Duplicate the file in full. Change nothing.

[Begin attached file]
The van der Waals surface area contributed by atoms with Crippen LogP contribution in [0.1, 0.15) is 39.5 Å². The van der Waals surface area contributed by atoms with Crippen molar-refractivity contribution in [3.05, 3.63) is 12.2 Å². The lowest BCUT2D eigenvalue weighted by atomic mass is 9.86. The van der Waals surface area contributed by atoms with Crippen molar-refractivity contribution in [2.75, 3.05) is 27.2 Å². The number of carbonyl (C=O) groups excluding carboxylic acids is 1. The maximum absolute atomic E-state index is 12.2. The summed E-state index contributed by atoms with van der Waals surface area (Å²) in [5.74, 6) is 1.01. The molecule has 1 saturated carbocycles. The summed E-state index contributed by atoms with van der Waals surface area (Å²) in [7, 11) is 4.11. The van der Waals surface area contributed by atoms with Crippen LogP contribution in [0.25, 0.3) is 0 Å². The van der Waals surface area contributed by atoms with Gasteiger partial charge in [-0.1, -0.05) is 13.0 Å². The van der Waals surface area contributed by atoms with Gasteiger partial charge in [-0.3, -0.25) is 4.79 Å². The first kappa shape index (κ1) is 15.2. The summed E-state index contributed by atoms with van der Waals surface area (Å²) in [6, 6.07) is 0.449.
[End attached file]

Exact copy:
The van der Waals surface area contributed by atoms with Crippen LogP contribution in [0.1, 0.15) is 39.5 Å². The van der Waals surface area contributed by atoms with Crippen molar-refractivity contribution in [3.05, 3.63) is 12.2 Å². The lowest BCUT2D eigenvalue weighted by atomic mass is 9.86. The van der Waals surface area contributed by atoms with Crippen molar-refractivity contribution in [2.75, 3.05) is 27.2 Å². The number of carbonyl (C=O) groups excluding carboxylic acids is 1. The maximum absolute atomic E-state index is 12.2. The summed E-state index contributed by atoms with van der Waals surface area (Å²) in [5.74, 6) is 1.01. The molecule has 1 saturated carbocycles. The summed E-state index contributed by atoms with van der Waals surface area (Å²) in [7, 11) is 4.11. The van der Waals surface area contributed by atoms with Crippen LogP contribution in [0.25, 0.3) is 0 Å². The van der Waals surface area contributed by atoms with Gasteiger partial charge in [-0.1, -0.05) is 13.0 Å². The van der Waals surface area contributed by atoms with Gasteiger partial charge in [-0.3, -0.25) is 4.79 Å². The first kappa shape index (κ1) is 15.2. The summed E-state index contributed by atoms with van der Waals surface area (Å²) in [6, 6.07) is 0.449.